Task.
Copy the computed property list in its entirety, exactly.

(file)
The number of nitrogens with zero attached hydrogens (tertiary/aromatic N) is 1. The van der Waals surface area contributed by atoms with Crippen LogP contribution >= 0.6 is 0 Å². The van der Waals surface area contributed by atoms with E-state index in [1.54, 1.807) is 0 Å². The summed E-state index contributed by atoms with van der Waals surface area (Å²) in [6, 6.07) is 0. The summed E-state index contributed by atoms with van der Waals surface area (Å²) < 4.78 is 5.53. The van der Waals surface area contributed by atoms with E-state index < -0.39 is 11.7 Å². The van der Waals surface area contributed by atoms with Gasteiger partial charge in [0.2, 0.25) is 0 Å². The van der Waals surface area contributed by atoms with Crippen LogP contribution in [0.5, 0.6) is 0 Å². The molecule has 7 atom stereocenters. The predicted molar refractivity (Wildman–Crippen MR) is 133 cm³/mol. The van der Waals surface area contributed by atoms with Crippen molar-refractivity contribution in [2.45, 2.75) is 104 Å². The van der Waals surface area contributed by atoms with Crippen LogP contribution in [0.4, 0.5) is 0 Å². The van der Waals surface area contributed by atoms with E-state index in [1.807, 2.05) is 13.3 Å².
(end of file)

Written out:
The number of nitrogens with zero attached hydrogens (tertiary/aromatic N) is 1. The van der Waals surface area contributed by atoms with Crippen LogP contribution >= 0.6 is 0 Å². The van der Waals surface area contributed by atoms with E-state index in [1.54, 1.807) is 0 Å². The summed E-state index contributed by atoms with van der Waals surface area (Å²) in [6, 6.07) is 0. The summed E-state index contributed by atoms with van der Waals surface area (Å²) < 4.78 is 5.53. The van der Waals surface area contributed by atoms with E-state index < -0.39 is 11.7 Å². The van der Waals surface area contributed by atoms with Gasteiger partial charge in [0.2, 0.25) is 0 Å². The van der Waals surface area contributed by atoms with Crippen LogP contribution in [0.5, 0.6) is 0 Å². The molecule has 7 atom stereocenters. The predicted molar refractivity (Wildman–Crippen MR) is 133 cm³/mol. The van der Waals surface area contributed by atoms with Crippen molar-refractivity contribution in [2.45, 2.75) is 104 Å². The van der Waals surface area contributed by atoms with Crippen LogP contribution in [0.4, 0.5) is 0 Å². The van der Waals surface area contributed by atoms with E-state index in [1.807, 2.05) is 13.3 Å².